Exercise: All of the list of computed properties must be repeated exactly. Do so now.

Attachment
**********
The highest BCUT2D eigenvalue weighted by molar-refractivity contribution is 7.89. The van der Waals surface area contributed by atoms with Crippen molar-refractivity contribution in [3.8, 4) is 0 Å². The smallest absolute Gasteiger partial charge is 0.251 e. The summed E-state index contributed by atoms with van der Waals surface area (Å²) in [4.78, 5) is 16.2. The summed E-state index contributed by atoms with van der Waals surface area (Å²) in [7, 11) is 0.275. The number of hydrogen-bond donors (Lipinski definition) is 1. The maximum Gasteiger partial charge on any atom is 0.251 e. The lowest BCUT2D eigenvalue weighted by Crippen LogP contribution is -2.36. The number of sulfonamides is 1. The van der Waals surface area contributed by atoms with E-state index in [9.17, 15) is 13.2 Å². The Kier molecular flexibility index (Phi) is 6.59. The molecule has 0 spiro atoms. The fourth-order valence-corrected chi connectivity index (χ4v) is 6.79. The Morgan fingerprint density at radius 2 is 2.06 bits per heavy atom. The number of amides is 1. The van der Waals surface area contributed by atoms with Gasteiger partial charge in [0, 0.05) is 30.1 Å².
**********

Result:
The highest BCUT2D eigenvalue weighted by molar-refractivity contribution is 7.89. The van der Waals surface area contributed by atoms with Crippen molar-refractivity contribution in [3.8, 4) is 0 Å². The smallest absolute Gasteiger partial charge is 0.251 e. The summed E-state index contributed by atoms with van der Waals surface area (Å²) in [4.78, 5) is 16.2. The summed E-state index contributed by atoms with van der Waals surface area (Å²) in [7, 11) is 0.275. The number of hydrogen-bond donors (Lipinski definition) is 1. The maximum Gasteiger partial charge on any atom is 0.251 e. The lowest BCUT2D eigenvalue weighted by Crippen LogP contribution is -2.36. The number of sulfonamides is 1. The van der Waals surface area contributed by atoms with E-state index in [9.17, 15) is 13.2 Å². The Kier molecular flexibility index (Phi) is 6.59. The molecule has 0 spiro atoms. The fourth-order valence-corrected chi connectivity index (χ4v) is 6.79. The Morgan fingerprint density at radius 2 is 2.06 bits per heavy atom. The number of amides is 1. The van der Waals surface area contributed by atoms with Gasteiger partial charge in [0, 0.05) is 30.1 Å².